Beyond the music, Spice has been venturing into other endeavors, her most notable being her involvement with the LGBTQ community. She has been vocal about her allyship and has even headlined for Pride events. Jamaica is known for its violent homophobia, but Spice is trying to bridge the gap between dancehall and sexual orientation. “I took a stand. I’m a love of people and it doesn’t matter about race or sexual preference. So I’m headlining the Gay Pride concert in Toronto next year and a lot of people are bashing me because I’m from Jamaica. You’re the ‘Queen of Dancehall,’ you shouldn’t align yourself with the LGBTQ community,” she starts. “But at the end of the day, the LGBTQ community supports me and I love them. Just because I come from somewhere that is homophobic, doesn’t mean that I should label myself as something that I’m not.” There’s a sort of hypocrisy in dancehall, especially with male artists. The music is sexually fueled, often violent towards homosexuality, but images of solely women engaging in sexual activities aren’t uncommon. “I think it’s hypocritical because a lot of male artists will have two females in the music videos, kissing and doing all of the above. So I took my stand. I’m an entertainer, a true performer, and I will go anywhere to perform for my fans and my people.”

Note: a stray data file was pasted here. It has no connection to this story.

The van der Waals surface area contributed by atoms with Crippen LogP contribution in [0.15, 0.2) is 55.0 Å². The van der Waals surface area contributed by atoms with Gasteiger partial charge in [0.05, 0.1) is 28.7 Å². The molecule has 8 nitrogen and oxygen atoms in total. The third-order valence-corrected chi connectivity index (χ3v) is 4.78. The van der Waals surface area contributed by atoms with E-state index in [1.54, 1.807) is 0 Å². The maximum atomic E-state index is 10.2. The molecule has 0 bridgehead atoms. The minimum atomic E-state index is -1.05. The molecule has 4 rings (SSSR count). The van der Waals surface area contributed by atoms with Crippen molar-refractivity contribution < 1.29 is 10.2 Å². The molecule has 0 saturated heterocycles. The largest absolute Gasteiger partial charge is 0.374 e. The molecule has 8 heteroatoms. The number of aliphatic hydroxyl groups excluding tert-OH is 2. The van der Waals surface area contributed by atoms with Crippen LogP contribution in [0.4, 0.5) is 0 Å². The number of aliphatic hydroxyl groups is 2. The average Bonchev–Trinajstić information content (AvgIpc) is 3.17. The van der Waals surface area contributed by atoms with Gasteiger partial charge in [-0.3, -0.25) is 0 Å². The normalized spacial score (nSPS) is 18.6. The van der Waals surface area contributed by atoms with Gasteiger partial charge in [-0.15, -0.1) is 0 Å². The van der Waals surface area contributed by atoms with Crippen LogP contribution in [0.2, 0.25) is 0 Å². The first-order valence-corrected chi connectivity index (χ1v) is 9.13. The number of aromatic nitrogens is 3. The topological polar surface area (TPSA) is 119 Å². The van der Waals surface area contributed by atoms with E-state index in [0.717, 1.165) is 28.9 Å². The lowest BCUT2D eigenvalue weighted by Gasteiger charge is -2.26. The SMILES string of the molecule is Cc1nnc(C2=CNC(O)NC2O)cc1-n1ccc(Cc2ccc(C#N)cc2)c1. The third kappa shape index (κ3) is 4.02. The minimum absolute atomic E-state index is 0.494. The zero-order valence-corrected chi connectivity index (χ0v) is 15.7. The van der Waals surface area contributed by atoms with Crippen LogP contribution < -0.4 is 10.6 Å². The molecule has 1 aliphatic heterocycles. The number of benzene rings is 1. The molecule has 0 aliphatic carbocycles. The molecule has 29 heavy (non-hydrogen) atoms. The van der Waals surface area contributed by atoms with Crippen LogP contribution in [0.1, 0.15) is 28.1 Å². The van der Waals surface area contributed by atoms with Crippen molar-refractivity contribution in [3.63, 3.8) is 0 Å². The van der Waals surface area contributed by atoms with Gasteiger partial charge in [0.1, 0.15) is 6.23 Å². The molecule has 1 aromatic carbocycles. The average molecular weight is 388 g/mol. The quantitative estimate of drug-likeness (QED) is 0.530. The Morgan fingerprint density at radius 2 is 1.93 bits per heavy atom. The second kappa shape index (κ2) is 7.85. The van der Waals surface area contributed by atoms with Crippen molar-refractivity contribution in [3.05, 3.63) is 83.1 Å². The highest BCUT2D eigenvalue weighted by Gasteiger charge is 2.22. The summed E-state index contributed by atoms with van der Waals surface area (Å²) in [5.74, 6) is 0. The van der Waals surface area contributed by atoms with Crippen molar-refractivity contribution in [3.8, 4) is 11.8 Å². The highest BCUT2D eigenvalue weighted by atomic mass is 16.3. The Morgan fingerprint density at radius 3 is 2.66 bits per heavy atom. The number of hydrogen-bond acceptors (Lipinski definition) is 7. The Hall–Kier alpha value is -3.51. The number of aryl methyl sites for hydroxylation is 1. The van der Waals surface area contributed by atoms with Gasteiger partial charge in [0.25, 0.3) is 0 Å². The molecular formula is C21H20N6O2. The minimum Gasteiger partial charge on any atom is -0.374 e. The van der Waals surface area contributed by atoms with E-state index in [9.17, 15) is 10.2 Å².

In addition to her upcoming performances and community work, Spice continues to push for female empowerment and unity. The artist now has her own beauty line, Faces & Laces, a fashion line, Graci Noire, and her non-profit organization, the Grace Hamilton Foundation. Despite the odds, she has reached the pinnacle of success. So, what do you do when you’ve reached all of your goals? “Every year, I set a goal and I always try to top what I did before but now, I’m thinking…how am I going to top a Grammy-nomination?,” she laughs. “At the end of the day, you never know what is going to happen.”